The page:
Helen Russell Cooke

Dec 29, 2006
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Witney
Captain Smith’s daughter, Helen Russell Cooke, resided for many years in a cottage known as "Pratt's" on the south side of the village green at Leafield, near Witney in Oxfordshire. At the time of the sinking Helen Melville Smith was a child of five. In 1922 she married a stockbroker, Mr Sidney Russell Cooke, who had family connections with the Isle of Wight. Sadly, Mr Russell Cooke, who was said to have suffered from shell shock during World War I, died in a shooting incident in his chambers at Kings Bench Walk, The Temple, London, on 18th August 1930; he was apparently cleaning his double-barrelled shotgun while holding it towards his stomach, when it went off.

A few months later, in April 1931, Mrs Russell Cooke’s mother, Eleanor Smith, died after being knocked down by a taxi cab in London, while her son Simon was shot down over the sea while serving with the RAF in World War II, and her daughter Priscilla died of polio in 1947.

Mrs Russell Cooke died at Leafield on 18th August 1973, and the instructions for ringing the bells at her funeral were framed and displayed within the church. I was told today that, in accordance with her will (?) the church bells were rung on Sunday 15th April 2012 to mark the 100th anniversary of the sinking. There has been little press coverage, but I understand they were tolled 24 times.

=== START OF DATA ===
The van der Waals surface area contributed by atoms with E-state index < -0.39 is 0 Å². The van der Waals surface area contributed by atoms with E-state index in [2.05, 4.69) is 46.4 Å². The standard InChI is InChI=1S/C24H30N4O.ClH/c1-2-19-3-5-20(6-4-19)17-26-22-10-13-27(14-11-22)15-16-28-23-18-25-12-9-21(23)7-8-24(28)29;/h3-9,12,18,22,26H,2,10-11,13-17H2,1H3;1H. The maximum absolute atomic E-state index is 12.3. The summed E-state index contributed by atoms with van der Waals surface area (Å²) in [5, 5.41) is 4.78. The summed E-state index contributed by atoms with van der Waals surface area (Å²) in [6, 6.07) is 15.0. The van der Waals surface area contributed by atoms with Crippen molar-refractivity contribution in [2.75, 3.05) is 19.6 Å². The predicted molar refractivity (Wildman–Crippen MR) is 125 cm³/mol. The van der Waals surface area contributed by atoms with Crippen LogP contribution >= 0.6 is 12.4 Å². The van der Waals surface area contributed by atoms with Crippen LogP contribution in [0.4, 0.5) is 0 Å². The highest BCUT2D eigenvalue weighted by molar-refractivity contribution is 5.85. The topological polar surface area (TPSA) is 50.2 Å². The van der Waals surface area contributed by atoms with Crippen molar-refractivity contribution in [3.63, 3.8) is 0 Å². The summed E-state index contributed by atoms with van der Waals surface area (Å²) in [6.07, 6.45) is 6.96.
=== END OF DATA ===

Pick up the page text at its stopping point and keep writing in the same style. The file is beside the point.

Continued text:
hazel mccully

Member
Apr 16, 2012
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Poor Helen. She suffered a lot of loss in her life.

I think it shows how much she felt the loss of her father if she put it in her will for the church to toll the bells on the 100th anniversary of his death.
She was actually 14 years old when he died so it must have been harrowing for her.

I found the following when looking up her age :)

Name: Helen Melville Smith
Date of Registration: Apr-May-Jun 1898
Registration district: West Derby
Inferred County: Lancashire
Volume: 8b
Page: 507
------------------------------------------
Name: Helen Melville Smith
Event: Census
Event Date: 1911
Gender: Female
Age: 13
Birthplace: Waterloo Liverpool, Lancashire
Record Type: Household
Registration District: Southampton
Sub-district: Southampton Eastern
Parish: Portswood
County: Hampshire
 
Dec 29, 2006
729
5
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Witney
Indeed, she would have been 14 in 1912 - don't know where I got the "five" from. It was particularly tragic that, having lost almost her entire family she should then have lost her son who, although in the air force, would have died at sea. His body was never recovered.
 

crcole

Member
May 10, 2012
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helen melville smith

Indeed, she would have been 14 in 1912 - don't know where I got the "five" from. It was particularly tragic that, having lost almost her entire family she should then have lost her son who, although in the air force, would have died at sea. His body was never recovered.
Hello
I actually live in Pratts - where Helen lived. I wonder if anyone knows why she moved to Leafield?
 
Dec 29, 2006
729
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Witney